Serve this buttery-soft cured salmon as an appetizer on brown bread with fresh dill, Dijon mustard, thinly sliced cucumbers, and grated lemon rind. We found that high-quality wild salmon yields the best results.
1/3 cup fine sea salt
1/3 cup sugar
2 tablespoons grated lemon rind
1/4 teaspoon whole white peppercorns, crushed
1 (1 1/2-pound) center-cut salmon fillet, unskinned and cut in half crosswise
2 cups fresh dill sprigs
How to Make It
Combine first 4 ingredients. Sprinkle one-third of salt mixture in bottom of an 8-inch square baking dish. Arrange 1 salmon half, skin side down, in dish. Sprinkle with one-third salt mixture and dill. Top with remaining salmon half, skin side up. Spread remaining salt mixture over top of salmon. Cover loosely with plastic wrap. Place a cast-iron skillet or other heavy object on top of salmon to weigh it down; refrigerate 24 hours.
Remove skillet; set aside. Uncover salmon; carefully turn salmon stack over. Cover loosely with plastic wrap. Place skillet on top of salmon, and refrigerate 24 hours.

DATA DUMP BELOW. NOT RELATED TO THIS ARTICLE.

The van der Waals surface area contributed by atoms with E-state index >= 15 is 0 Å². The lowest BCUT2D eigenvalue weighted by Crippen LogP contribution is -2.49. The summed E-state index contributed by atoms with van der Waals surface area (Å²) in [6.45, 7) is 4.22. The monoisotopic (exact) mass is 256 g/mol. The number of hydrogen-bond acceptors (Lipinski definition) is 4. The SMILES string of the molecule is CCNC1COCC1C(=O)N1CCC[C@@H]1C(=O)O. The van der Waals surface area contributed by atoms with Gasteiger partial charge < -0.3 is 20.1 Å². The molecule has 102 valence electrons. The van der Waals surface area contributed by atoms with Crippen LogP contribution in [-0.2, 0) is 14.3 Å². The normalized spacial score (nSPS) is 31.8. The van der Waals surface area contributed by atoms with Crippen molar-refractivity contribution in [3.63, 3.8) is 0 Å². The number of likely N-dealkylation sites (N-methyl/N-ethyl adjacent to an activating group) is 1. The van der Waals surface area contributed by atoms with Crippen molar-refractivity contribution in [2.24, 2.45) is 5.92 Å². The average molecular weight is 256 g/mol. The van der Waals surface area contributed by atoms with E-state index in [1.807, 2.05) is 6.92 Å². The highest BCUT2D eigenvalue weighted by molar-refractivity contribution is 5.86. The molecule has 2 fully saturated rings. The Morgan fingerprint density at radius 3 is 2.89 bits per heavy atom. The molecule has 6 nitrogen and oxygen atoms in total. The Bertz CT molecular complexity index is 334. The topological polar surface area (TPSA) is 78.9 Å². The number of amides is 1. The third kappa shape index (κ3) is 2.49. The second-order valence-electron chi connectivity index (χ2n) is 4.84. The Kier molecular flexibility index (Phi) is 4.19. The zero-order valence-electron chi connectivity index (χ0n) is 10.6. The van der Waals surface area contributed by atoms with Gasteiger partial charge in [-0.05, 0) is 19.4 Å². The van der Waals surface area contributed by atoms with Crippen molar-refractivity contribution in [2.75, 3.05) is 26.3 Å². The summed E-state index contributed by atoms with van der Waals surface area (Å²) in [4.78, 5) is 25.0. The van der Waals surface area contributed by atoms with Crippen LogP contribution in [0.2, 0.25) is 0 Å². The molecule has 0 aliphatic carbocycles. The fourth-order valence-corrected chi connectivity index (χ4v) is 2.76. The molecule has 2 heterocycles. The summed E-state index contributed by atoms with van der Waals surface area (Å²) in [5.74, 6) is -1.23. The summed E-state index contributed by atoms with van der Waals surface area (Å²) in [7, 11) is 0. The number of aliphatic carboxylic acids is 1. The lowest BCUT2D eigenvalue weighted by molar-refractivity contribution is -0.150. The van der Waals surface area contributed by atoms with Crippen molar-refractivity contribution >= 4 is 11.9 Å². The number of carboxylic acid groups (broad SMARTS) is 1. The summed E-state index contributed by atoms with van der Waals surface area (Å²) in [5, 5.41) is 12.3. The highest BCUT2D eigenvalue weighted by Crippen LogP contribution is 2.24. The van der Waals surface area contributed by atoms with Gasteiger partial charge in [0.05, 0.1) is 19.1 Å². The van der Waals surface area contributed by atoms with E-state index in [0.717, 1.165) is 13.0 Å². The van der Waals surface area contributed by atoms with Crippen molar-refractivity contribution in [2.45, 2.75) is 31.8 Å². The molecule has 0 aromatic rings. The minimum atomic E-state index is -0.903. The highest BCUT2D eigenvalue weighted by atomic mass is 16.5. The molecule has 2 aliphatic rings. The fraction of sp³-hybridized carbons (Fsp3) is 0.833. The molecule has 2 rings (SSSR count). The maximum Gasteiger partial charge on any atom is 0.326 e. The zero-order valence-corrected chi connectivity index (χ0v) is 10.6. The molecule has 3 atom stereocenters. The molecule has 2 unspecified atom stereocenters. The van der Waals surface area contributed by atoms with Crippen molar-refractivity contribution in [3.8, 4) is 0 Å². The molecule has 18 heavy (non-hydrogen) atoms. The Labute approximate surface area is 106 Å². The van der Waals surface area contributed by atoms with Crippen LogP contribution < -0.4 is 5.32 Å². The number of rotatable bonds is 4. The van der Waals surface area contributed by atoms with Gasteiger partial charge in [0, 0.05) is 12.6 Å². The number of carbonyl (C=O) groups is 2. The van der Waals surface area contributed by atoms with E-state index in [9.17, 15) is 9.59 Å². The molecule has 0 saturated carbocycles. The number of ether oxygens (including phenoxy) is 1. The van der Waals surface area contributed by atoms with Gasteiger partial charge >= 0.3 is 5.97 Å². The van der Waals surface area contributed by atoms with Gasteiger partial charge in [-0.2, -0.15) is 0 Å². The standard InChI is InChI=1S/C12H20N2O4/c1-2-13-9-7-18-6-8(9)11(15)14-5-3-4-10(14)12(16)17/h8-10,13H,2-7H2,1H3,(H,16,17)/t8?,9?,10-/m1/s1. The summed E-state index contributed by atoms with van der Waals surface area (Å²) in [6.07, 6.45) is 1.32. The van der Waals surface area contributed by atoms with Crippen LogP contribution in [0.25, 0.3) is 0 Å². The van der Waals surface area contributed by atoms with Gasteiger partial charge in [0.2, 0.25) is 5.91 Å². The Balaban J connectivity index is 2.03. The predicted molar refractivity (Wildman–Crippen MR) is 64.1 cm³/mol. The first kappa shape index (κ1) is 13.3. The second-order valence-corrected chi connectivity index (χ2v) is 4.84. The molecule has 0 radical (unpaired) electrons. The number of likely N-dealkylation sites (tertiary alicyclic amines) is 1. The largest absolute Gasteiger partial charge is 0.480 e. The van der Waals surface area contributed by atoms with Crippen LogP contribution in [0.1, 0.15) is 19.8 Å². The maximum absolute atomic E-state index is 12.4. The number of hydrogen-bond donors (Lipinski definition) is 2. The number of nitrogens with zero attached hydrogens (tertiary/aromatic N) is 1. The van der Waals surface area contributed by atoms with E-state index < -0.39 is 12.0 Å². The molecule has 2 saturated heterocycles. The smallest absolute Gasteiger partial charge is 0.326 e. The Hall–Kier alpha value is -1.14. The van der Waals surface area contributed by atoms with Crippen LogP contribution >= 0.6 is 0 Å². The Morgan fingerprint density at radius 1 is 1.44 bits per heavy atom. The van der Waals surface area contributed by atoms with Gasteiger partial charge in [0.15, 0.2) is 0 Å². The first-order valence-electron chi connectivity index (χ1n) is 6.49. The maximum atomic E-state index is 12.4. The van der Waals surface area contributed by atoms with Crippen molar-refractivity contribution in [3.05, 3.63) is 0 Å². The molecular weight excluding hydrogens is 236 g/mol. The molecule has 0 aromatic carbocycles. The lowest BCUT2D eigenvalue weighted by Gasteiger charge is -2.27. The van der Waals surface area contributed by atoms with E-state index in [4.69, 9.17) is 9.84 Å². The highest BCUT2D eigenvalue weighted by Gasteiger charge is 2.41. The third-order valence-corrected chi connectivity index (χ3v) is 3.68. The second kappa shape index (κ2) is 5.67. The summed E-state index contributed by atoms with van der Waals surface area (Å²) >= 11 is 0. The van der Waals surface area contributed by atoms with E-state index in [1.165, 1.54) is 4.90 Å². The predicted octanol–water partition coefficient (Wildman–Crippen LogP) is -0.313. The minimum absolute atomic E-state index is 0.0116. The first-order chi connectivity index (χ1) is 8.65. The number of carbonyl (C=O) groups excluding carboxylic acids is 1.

Remove skillet; set aside. Uncover salmon; carefully turn salmon stack over. Cover loosely with plastic wrap. Place skillet on top of salmon, and refrigerate 12 hours. Scrape off and discard dill and salt mixture; discard liquid. Rinse salmon. Cut salmon into (1/8-inch-thick) slices. Discard skin.
I made this as an appetizer for Easter dinner. It was a big hit. I debated for a long-time about whether or not to use "sushi-grade" salmon; I figured if sushi-grade salmon was a requirement, the recipe would have specified that. I ultimately wound up using previously frozen sockeye salmon because the wild salmon that the recipe says works best was not yet in season. I still thought the end result was good.
Eat Well. Lose Weight. Live Healthy. Delicious and healthy recipes customized for you!